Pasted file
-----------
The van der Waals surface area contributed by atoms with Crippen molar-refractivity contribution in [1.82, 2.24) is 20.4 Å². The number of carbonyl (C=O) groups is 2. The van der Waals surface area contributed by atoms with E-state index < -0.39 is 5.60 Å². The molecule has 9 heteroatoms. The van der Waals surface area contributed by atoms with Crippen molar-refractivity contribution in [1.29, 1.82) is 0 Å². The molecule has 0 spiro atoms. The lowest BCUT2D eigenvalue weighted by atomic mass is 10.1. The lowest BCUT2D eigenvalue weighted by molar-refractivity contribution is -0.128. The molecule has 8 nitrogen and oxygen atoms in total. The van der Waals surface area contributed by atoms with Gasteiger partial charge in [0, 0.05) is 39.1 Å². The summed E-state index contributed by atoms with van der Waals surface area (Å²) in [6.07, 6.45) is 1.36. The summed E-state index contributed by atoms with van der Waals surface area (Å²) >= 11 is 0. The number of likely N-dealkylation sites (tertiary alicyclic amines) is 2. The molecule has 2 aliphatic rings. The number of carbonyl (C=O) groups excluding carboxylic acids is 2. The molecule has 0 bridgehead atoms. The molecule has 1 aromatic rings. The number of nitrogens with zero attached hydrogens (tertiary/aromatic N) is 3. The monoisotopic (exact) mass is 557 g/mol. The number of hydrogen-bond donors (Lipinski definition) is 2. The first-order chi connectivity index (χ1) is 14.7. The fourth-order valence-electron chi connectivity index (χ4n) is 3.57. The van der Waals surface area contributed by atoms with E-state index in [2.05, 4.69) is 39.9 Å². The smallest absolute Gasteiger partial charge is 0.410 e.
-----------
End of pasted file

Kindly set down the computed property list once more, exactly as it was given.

The van der Waals surface area contributed by atoms with Crippen molar-refractivity contribution in [1.82, 2.24) is 20.4 Å². The number of carbonyl (C=O) groups is 2. The van der Waals surface area contributed by atoms with E-state index < -0.39 is 5.60 Å². The molecule has 9 heteroatoms. The van der Waals surface area contributed by atoms with Crippen molar-refractivity contribution in [1.29, 1.82) is 0 Å². The molecule has 0 spiro atoms. The lowest BCUT2D eigenvalue weighted by atomic mass is 10.1. The lowest BCUT2D eigenvalue weighted by molar-refractivity contribution is -0.128. The molecule has 8 nitrogen and oxygen atoms in total. The van der Waals surface area contributed by atoms with Gasteiger partial charge in [0, 0.05) is 39.1 Å². The summed E-state index contributed by atoms with van der Waals surface area (Å²) in [6.07, 6.45) is 1.36. The summed E-state index contributed by atoms with van der Waals surface area (Å²) >= 11 is 0. The number of likely N-dealkylation sites (tertiary alicyclic amines) is 2. The molecule has 2 aliphatic rings. The number of carbonyl (C=O) groups excluding carboxylic acids is 2. The molecule has 0 bridgehead atoms. The molecule has 1 aromatic rings. The number of nitrogens with zero attached hydrogens (tertiary/aromatic N) is 3. The monoisotopic (exact) mass is 557 g/mol. The number of hydrogen-bond donors (Lipinski definition) is 2. The first-order chi connectivity index (χ1) is 14.7. The fourth-order valence-electron chi connectivity index (χ4n) is 3.57. The van der Waals surface area contributed by atoms with E-state index in [2.05, 4.69) is 39.9 Å². The smallest absolute Gasteiger partial charge is 0.410 e.